Bulgarian Foreign Minister Kristian Vigenin has called for a full investigation into the deaths in clashes in the Ukrainian city of Odessa, and said that ensuring order in Ukraine is primarily the responsibility of the government in Kyiv and in particular the authorities in Odessa.
Vigenin, who holds the foreign ministry portfolio in the Bulgarian Socialist Party cabinet, was speaking to public broadcaster Bulgarian National Radio on May 3, a day after violence in Odessa led to the deaths reportedly of more than 40 people.
Calling for a full investigation into the violence, Vigenin said that there should be “no mercy for the killers”.
“I expect that urgent action be taken so that the unrest and violence of yesterday will not spread to other cities in the area because it would destabilise the area and in this case affect areas where the most Bulgarians live,” Vigenin said.
He called for for more restraint, understanding and dialogue in order to stop the provocations from all sides.
No Bulgarians had been killed or injured in the events in Ukraine on May 2 and the Foreign Ministry was continually monitoring the situation, Vigenin said.
“What happened yesterday in Odessa is monstrous and is subject to the strongest condemnation. I would like to express on my behalf and on behalf of Bulgaria our most sincere condolences to the families and relatives of the victims,” Vigenin said.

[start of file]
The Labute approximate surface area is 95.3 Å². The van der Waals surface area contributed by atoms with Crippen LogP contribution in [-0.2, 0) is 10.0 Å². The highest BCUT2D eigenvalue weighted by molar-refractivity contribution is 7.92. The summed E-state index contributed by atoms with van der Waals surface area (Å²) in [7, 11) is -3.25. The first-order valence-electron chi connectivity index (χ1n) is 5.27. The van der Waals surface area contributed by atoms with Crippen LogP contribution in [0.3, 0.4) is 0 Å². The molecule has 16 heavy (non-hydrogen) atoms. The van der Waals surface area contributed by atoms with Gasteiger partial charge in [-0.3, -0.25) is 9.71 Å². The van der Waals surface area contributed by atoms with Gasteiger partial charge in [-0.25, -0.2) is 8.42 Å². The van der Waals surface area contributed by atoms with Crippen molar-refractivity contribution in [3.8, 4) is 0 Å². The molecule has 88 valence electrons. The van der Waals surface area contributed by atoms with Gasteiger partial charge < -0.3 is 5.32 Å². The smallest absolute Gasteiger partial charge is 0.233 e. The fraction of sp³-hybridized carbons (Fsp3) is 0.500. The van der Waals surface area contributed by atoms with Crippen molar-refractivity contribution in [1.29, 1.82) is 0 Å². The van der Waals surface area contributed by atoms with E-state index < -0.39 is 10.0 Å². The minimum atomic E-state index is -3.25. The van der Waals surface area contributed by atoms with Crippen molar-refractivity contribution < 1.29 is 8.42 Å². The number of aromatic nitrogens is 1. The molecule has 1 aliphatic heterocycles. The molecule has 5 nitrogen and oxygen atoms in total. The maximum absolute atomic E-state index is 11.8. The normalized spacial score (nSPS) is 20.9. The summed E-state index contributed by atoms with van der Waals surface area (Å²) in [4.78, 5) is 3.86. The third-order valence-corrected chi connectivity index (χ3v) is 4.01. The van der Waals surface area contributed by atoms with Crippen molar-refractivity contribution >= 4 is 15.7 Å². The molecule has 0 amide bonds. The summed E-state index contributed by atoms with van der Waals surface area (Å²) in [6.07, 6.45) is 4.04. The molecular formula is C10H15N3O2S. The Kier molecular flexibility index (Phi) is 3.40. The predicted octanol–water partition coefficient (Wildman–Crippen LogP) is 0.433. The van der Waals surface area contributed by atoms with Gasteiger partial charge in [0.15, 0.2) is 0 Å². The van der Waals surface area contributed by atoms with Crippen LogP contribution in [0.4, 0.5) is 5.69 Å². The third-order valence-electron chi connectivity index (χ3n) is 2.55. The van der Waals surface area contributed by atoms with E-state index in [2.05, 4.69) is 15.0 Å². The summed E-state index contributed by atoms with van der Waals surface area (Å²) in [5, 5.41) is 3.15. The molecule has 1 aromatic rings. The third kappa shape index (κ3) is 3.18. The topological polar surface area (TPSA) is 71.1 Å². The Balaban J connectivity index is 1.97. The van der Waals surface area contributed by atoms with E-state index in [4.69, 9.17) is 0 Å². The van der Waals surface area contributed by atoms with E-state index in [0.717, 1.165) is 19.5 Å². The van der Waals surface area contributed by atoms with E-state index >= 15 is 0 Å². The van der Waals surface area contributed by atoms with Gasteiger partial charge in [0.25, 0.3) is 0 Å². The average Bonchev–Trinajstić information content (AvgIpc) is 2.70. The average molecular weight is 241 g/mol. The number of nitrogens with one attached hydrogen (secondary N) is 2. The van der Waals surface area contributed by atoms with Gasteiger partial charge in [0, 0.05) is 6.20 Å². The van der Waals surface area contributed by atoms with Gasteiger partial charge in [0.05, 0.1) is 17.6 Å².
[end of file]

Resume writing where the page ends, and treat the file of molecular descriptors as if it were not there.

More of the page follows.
On May 3, the Voice of America reported that Ukrainian forces moved into Kramatorsk, a town about 17 kilometres south of Slovyansk, where the offensive began on May 2.
Vasil Krutov, the head of Ukraine’s Anti-Terrorist Center, reported heavy fighting and casualties but could not offer specifics about how many people were killed or wounded. At a news conference in Kyiv, Krutov said the confrontation in Kramatorsk was developing into a protracted military conflict.
Unfortunately, he said, Ukrainian forces are facing “a very serious aggressor.”
“What’s happening in Donetsk and across the eastern region is not just a planned short-term action,” Krutov told reporters. “It’s actually war.”, VOANews reported.
Dozens of Russian Mig- 29 and Su- 27 fighter aircraft, and Tu- 22 bombers were noticed in Crimea, reports inforesist.org, a website operated by Ukrainian military expert and blogger Dmitry Tymchuk, the Kyiv Post reported.
Ukrainian state-owned news agency Ukrinform reported that the Russian aircraft were re-deployed due to the “situation in southeastern Ukraine”. They were moved from a Simferopol district airbase toward the western coast of the peninsula
Ukraine’s Security Service has stated that it expects increased Russian-backed subversive activity in Ukraine beyond Donetsk and Luhansk.
Bulgarian President Rossen Plevneliev sent a telegram of condolence to the acting president of Ukraine and Verkhovna Rada Chairman Alexander Tyurchinov regarding victims of riots in Odessa, the head of state’s media office said
“I strongly condemn any act of violence that threatens peace and leads to acts of brutality and casualties,” Plevneliev said, expressing his and the Bulgarian people’s condolences on the deaths.